Replacing Damaged Fascia


Why damaged fascia should be replaced before getting a new roof

A new roof can easily last 30 or more years, depending on the roof covering or the grade of shingles used, so it makes sense to have a sound substrate under the roof. Any competent roofing contractor will repair damage to the roof deck (usually plywood or OSB sheathing) prior to installing a new roof.

The best roofing contractors will also inspect the structure for damaged fascia boards. Depending on the extent of the damage, a roofing contractor may make the repairs themselves or call in a company that specializes in home repairs.

Some types of damage to the fascia are clearly evident, such as excessive decay, splits in the wood or woodpecker damage. Other damage may be more difficult to detect. Leaks originating from above the fascia may cause decay that is practically invisible behind a still intact layer of paint. Fascia that is covered by gutters may have damage that is not visible and may be the result of a leaking or overflowing gutter.

The fascia, on homes with vinyl siding, is often covered with painted or vinyl coated aluminum trim that may hide damaged fascia behind a pristine facade.

While it’s always a good idea to replace damaged fascia as soon as possible, it is essential to ensure it is in good shape before a new roof is installed. Metal eaves drip is an important component in a quality roof installation project. It is installed around the perimeter of the roof deck prior to the finished roof and extends the overhang of the roof while providing a barrier against water intrusion above the fascia.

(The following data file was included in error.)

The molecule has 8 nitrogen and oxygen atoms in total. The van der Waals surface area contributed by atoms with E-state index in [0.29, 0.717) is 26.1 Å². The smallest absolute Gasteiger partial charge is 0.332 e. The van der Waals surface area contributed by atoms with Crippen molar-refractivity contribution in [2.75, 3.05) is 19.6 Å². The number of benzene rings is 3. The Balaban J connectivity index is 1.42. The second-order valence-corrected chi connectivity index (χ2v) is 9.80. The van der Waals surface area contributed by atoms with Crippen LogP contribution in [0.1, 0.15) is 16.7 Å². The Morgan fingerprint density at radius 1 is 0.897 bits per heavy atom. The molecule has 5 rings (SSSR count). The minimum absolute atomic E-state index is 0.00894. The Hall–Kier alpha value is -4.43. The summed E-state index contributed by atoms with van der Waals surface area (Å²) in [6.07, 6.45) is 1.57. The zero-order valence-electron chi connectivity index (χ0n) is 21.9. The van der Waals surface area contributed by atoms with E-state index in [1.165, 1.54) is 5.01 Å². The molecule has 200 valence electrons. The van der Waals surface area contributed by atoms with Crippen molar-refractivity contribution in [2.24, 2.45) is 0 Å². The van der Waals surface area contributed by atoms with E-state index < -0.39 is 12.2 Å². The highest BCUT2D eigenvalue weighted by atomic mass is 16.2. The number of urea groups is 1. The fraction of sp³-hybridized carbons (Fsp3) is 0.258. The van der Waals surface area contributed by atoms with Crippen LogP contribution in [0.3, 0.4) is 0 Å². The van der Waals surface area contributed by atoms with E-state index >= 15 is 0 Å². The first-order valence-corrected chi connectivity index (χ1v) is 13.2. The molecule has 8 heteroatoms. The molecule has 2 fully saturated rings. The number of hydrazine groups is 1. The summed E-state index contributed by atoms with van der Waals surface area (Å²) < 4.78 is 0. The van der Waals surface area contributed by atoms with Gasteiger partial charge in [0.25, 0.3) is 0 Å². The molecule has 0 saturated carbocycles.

Because eaves drip laps down over and is sometimes nailed to the fascia, it is crucial that it’s in sound condition prior to installing the roof. It is often difficult or impossible to remove damaged fascia boards without damaging or distorting the eaves drip.

roof fascia and sofit

Image by Russ on

Decayed areas in fascia boards are often an indication of a more serious problem. Damaged shingles or a roof puncture, such as from a fallen limb, near the edge of the roof, can allow water to seep through the shingles and cause decay of the roof deck along with the decay of the fascia in the same area. Leaking or improperly installed gutters may allow water to saturate the fascia causing damage not only to the fascia but the underlying substrate. As any damaged fascia boards are removed, additional wet or decaying areas will also be exposed allowing the opportunity for a complete repair of the affected areas.

About the author:

Tony Wood is a lifetime resident of North Carolina with over 30 years experience in multiple facets of the industrial, commercial and residential construction industry. For the past 23 years, he has owned and operated Wood’s Home Maintenance Service inc, providing services primarily in Johnston, Wake and Sampson Counties of North Carolina.